So instead, you get good at turning every tricky conversation into a wacky "Thanks for asking- hey, what's that over there?!" diversion tactic. You make sure you've always got a handy story ready to explain away your unemployment when someone innocently asks if you "had a good at day at work." You look for ways to spin the conversation onto the parts of your life you're proud of or excited about, like your future dreams and goals, and away from the parts you're not ready to talk about yet. You become a master at quickly switching the focus of a conversation onto the other person and getting them talking about themselves.
It's not that you want to lie or hide anything. It's that it's perfectly normal to want to avoid talking about the tricky or hard parts of your life until you get to know the other person better.
You Learn To Date Without Dating
Can we all just agree that the traditional model of dating sucks? Once you've managed to attract an elusive other by tempting them to swipe right on a carefully posed picture that looks absolutely nothing like everyday you, you get to dress up like a fake version of yourself, go to a fancy place you'll probably never eat at again, and make the kind of scripted small talk that only happens in bad comedies. Then, no matter how kind, sweet, interesting, cool, intelligent, or determined you are, you face the risk of being rejected just because you don't have tons of disposable money to throw at this elaborate game, or because the current story of your life doesn't fit society's specific definition of "success." Though admittedly, today's climate has lowered that bar to mean "still alive."
It's no wonder so many of my most interesting friends have given up on "dating" altogether. If your life is in transition and you want to find somebody totally awesome who understands that, sometimes you've got to look at ways of throwing out the old playbook and writing your own.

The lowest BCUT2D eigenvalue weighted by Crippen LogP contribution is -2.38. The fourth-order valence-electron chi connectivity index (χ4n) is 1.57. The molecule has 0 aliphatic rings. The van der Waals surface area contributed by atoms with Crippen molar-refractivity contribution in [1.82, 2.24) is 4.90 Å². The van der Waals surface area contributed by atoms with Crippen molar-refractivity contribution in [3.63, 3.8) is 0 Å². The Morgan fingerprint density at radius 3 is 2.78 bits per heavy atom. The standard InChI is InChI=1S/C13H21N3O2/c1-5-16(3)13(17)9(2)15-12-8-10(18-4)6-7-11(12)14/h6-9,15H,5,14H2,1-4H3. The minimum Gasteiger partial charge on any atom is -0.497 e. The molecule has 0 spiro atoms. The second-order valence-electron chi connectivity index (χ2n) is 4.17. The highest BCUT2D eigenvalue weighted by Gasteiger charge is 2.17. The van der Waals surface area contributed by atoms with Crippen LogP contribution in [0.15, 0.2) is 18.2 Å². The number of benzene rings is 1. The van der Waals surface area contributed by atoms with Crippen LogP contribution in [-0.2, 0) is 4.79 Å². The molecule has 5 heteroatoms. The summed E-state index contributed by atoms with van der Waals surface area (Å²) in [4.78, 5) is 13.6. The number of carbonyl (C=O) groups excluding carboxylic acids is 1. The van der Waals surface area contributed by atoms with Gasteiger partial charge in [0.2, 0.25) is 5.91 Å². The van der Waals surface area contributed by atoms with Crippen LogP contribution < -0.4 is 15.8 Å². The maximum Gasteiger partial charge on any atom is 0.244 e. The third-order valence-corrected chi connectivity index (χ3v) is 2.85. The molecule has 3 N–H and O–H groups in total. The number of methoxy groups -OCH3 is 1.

Like, you learn to just hang out with friends and let a relationship evolve without actually going on any formal dates. Maybe you hit up free interesting events in town and schedule them around not shelling for meals. Maybe you throw a game night or movie night, and invite them to come hang out casually with you and your friends. Sometimes the best way to meet somebody awesome is through a friend and not an app. Which is why I often just showed up at a friend's house and started eating their food without warning or permission. My definition of "date" is a gray area.
I understand that may not always seem possible, and sometimes you have to get creative as shit in order to pull it off. But I've known plenty of people in long-term relationships that started off with "My friend is having a party on Friday night. Want to go with me?"
Good News: Living With Your Parents Isn't As Bad As You Think
Confession time: Some of the hottest, most creative, interesting, and fuckable people I know are underemployed and still live with their parents for a variety of reasons. They're starting interesting businesses, going to school, in the military reserves, using their parents as a home base to travel, saving for a major goal, or giving back to their families. In a place like Toronto, where almost 50 percent of Millennials live in multi-generational homes, the question isn't whether the seemingly interesting hottie you just met on Queen West still lives at home, but why they do.
Finding out the answer might require asking some deeper, more interesting questions, and that will tell you a lot about who they are as a person. What are their long-term goals? Do they have an actual plan for achieving them? Or are they just eating Cheezies and playing video games, hoping a music contract is going to land in their lap? What are their relationships like with their parents, grandparents, and siblings? Do they have a curfew and expect their mom to do their laundry? Or are they outside at six in the morning, chopping wood or taking grandma to chemotherapy? Do they have their own room, or do you have to fuck on the roof?
Learning those things will tell you much more about that person's "true self" than any date. Does the fact they live at home mean they're lazy? Or that they're resilient, took a couple of hard knocks in life, and are going to come back fighting? Does it mean they value family? Does it mean they're actually a better person to build a future with than someone with their own place and a "good job," but who only cares about themselves?
Either way, it's going to mean talking about stuff a lot deeper than what bands they like or what their opinion is of the latest Marvel movie. And I'm not pretending for one moment that it's easy. But again, if the whole reason you're in this dating game is for more than a one-night stand -- to find someone who you can build an entire life of experiences with, until one day you have basement dwellers of your own -- it can be worth it.
Unless you're legitimately living at home because you're a lazy piece of shit. In which case, get a job, deadbeat.
Mags writes books about dead people and kissing, and is thankful that she no longer lives in somebody's basement. You can bother her on Twitter. Bring cookies.
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